Intent-to-Use Trademark Applications

If you are like most entrepreneurs, you have probably spent a lot of time thinking of the perfect name for your company, and even more time developing a great looking logo and brand identity. Your initial product may have a different name – something unique and catchy that communicates perfectly to consumers and potential investors alike exactly what it does. You know that you should file applications to register your trademarks, but you are still some months away from launch, and you know that under U.S. law, in order to get a federal trademark registration, you must swear to and demonstrate use of your mark in commerce. How can you protect your marks to ensure that you will have the right to use them when it is time to launch?

The U.S. Patent and Trademark Office offers an option to file an application for registration of a trademark on the basis that you have a bona fide intent-to-use the mark in commerce. This type of application is commonly referred to as an “intent-to-use,” “ITU” or “1(b)” application. It allows an applicant to proceed through the application process without demonstrating use of the mark in commerce until a later date. At the end of the prosecution phase, the application, if successful, is allowed — meaning that the mark will be eligible for registration once proof of use in commerce is submitted.

The advantage of this approach is that it allows the applicant to get the filing date of the application as their priority date — the date of first use in commerce. Under U.S. law, the first person to use a mark has the legal rights to that mark. In the context of an ITU application, as long as the applicant appropriately demonstrates use in commerce, and the mark proceeds to registration, the filing date of the application serves as the constructive priority date even though the applicant has not yet commenced use of the mark in commerce. In other words, by filing an ITU application, your federal trademark rights date back to the date you filed the application, not the date you actually start using the mark in commerce.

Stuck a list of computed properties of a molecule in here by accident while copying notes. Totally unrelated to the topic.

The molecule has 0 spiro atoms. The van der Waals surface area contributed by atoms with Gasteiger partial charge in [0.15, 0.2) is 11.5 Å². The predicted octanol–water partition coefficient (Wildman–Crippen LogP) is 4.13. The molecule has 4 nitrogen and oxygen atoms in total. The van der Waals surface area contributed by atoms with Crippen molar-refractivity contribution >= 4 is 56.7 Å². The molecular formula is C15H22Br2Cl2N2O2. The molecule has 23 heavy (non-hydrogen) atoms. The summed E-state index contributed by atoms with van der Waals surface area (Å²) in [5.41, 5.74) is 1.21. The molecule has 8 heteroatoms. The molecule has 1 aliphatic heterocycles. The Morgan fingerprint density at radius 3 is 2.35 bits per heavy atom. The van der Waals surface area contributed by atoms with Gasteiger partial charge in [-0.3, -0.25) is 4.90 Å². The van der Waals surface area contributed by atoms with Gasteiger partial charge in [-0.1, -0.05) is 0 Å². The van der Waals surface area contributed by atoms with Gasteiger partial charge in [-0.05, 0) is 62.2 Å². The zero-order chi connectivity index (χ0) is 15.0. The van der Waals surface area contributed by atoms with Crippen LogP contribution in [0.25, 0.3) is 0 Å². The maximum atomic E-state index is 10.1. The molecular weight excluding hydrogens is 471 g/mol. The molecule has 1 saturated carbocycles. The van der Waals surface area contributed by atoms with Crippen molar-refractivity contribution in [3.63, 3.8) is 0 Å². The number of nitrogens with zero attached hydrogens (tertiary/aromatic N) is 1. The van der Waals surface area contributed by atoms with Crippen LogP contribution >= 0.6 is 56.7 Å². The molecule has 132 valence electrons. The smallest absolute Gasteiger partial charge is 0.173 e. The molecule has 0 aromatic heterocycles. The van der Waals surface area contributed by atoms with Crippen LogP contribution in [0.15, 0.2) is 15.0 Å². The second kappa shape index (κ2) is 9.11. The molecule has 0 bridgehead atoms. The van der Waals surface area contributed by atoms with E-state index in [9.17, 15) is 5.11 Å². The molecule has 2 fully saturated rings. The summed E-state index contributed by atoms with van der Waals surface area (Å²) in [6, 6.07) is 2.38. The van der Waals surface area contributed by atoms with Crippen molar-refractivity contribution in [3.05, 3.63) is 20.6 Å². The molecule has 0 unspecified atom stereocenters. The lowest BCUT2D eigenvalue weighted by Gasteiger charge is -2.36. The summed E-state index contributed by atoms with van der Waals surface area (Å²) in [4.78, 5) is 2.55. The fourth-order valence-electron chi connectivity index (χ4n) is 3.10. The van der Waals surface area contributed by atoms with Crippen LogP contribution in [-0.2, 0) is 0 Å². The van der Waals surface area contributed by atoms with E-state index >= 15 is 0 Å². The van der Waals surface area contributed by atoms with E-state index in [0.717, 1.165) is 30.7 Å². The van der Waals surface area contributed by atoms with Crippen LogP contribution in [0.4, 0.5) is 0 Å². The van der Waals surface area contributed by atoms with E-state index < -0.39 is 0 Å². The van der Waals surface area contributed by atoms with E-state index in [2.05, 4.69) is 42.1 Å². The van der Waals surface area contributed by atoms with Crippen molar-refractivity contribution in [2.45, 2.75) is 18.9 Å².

Why is this important? Well, for starters, it allows you to start hyping your product — getting a pre-launch media buzz going — without the risk that someone might swoop in and steal the rights to your brand out from under you, causing you a major headache.

What is the downside to filing an ITU? You have to start using the mark within six months of the Notice of Allowance (and make a filing demonstrating such use), or file for an extension. There are fees associated with these filings. The Statement of Use or Amendment to Allege Use currently costs $100.00 per class and a Request for Extension of Time for Filing a Statement of Use costs $150 per class. This makes an ITU application slightly more expensive than a regular use-based trademark application. You also can only file a maximum of five Requests for Extension of Time for Filing a Statement of Use, meaning that you must commence use of the mark within three years of the Notice of Allowance.

On balance, the ITU application is a very useful tool to protect your Intellectual Property (IP) rights as early as possible, and ensures you have the right to use your carefully developed brands and trademarks. If you are committed to a name for your product, we suggest that you clear and file trademark applications as early as possible — the extra cost of an ITU application pales in comparison to the cost of rebranding a product just before launch!

SalmonLaw can help you identify your IP, and develop a cost-effective strategy to protect your IP assets. Contact Sarah C. Hsia, Intellectual Property Counsel at SalmonLaw, with any questions or for more information on how to get started identifying and protecting your IP, by clicking here.